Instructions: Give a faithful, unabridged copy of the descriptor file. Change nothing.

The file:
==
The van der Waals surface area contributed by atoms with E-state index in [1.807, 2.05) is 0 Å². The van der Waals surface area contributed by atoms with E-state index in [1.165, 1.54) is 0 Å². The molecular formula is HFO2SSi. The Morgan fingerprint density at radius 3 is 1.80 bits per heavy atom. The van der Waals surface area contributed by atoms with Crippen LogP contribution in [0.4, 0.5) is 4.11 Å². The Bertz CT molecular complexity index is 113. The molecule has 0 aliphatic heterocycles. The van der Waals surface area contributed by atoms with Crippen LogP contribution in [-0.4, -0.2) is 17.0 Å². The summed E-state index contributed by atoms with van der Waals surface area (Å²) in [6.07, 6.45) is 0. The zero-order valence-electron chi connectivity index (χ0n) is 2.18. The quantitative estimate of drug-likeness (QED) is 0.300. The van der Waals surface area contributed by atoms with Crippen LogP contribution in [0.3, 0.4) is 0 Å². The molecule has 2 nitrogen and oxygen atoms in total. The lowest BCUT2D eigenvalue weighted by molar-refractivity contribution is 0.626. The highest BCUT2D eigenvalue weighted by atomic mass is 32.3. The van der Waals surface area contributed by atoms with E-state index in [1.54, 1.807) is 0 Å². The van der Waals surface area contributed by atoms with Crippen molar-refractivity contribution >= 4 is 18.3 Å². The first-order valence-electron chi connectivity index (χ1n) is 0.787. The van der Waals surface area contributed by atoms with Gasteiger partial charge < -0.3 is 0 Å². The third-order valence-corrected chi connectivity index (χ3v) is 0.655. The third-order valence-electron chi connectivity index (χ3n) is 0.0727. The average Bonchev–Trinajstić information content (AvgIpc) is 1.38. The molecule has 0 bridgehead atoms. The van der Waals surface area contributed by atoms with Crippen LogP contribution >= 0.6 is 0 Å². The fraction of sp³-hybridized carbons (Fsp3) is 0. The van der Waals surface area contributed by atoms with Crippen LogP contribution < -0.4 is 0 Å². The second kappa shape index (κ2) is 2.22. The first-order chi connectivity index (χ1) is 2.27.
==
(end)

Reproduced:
The van der Waals surface area contributed by atoms with E-state index in [1.807, 2.05) is 0 Å². The van der Waals surface area contributed by atoms with E-state index in [1.165, 1.54) is 0 Å². The molecular formula is HFO2SSi. The Morgan fingerprint density at radius 3 is 1.80 bits per heavy atom. The van der Waals surface area contributed by atoms with Crippen LogP contribution in [0.4, 0.5) is 4.11 Å². The Bertz CT molecular complexity index is 113. The molecule has 0 aliphatic heterocycles. The van der Waals surface area contributed by atoms with Crippen LogP contribution in [-0.4, -0.2) is 17.0 Å². The summed E-state index contributed by atoms with van der Waals surface area (Å²) in [6.07, 6.45) is 0. The zero-order valence-electron chi connectivity index (χ0n) is 2.18. The quantitative estimate of drug-likeness (QED) is 0.300. The van der Waals surface area contributed by atoms with Crippen LogP contribution in [0.3, 0.4) is 0 Å². The molecule has 2 nitrogen and oxygen atoms in total. The lowest BCUT2D eigenvalue weighted by molar-refractivity contribution is 0.626. The highest BCUT2D eigenvalue weighted by atomic mass is 32.3. The van der Waals surface area contributed by atoms with E-state index in [1.54, 1.807) is 0 Å². The van der Waals surface area contributed by atoms with Crippen molar-refractivity contribution >= 4 is 18.3 Å². The first-order valence-electron chi connectivity index (χ1n) is 0.787. The van der Waals surface area contributed by atoms with Gasteiger partial charge < -0.3 is 0 Å². The third-order valence-corrected chi connectivity index (χ3v) is 0.655. The third-order valence-electron chi connectivity index (χ3n) is 0.0727. The average Bonchev–Trinajstić information content (AvgIpc) is 1.38. The molecule has 0 bridgehead atoms. The van der Waals surface area contributed by atoms with Crippen LogP contribution >= 0.6 is 0 Å². The fraction of sp³-hybridized carbons (Fsp3) is 0. The van der Waals surface area contributed by atoms with Crippen LogP contribution < -0.4 is 0 Å². The second kappa shape index (κ2) is 2.22. The first-order chi connectivity index (χ1) is 2.27.